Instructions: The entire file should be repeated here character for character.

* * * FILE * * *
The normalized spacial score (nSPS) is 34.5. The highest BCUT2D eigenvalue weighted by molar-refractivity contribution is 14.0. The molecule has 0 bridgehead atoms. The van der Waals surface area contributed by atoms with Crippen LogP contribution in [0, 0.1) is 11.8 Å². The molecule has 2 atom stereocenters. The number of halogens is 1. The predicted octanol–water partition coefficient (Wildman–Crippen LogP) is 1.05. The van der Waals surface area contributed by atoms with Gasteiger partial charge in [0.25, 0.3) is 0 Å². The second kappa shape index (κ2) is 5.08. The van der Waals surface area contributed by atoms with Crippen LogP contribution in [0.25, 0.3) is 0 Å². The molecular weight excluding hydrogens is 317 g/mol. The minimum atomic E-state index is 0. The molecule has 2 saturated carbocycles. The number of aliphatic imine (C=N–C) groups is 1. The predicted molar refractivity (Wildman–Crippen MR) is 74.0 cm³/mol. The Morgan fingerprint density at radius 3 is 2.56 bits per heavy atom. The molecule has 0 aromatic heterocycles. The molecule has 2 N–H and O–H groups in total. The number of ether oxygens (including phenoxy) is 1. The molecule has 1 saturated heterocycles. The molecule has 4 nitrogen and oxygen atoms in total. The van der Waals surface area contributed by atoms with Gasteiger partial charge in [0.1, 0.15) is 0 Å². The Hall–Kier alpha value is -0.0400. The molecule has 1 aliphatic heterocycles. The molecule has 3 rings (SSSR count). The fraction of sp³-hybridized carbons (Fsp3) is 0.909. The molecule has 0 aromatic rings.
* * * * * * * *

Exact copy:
The normalized spacial score (nSPS) is 34.5. The highest BCUT2D eigenvalue weighted by molar-refractivity contribution is 14.0. The molecule has 0 bridgehead atoms. The van der Waals surface area contributed by atoms with Crippen LogP contribution in [0, 0.1) is 11.8 Å². The molecule has 2 atom stereocenters. The number of halogens is 1. The predicted octanol–water partition coefficient (Wildman–Crippen LogP) is 1.05. The van der Waals surface area contributed by atoms with Gasteiger partial charge in [0.25, 0.3) is 0 Å². The second kappa shape index (κ2) is 5.08. The van der Waals surface area contributed by atoms with Crippen LogP contribution in [0.25, 0.3) is 0 Å². The molecular weight excluding hydrogens is 317 g/mol. The minimum atomic E-state index is 0. The molecule has 2 saturated carbocycles. The number of aliphatic imine (C=N–C) groups is 1. The predicted molar refractivity (Wildman–Crippen MR) is 74.0 cm³/mol. The Morgan fingerprint density at radius 3 is 2.56 bits per heavy atom. The molecule has 0 aromatic heterocycles. The molecule has 2 N–H and O–H groups in total. The number of ether oxygens (including phenoxy) is 1. The molecule has 1 saturated heterocycles. The molecule has 4 nitrogen and oxygen atoms in total. The van der Waals surface area contributed by atoms with Gasteiger partial charge in [0.1, 0.15) is 0 Å². The Hall–Kier alpha value is -0.0400. The molecule has 1 aliphatic heterocycles. The molecule has 3 rings (SSSR count). The fraction of sp³-hybridized carbons (Fsp3) is 0.909. The molecule has 0 aromatic rings.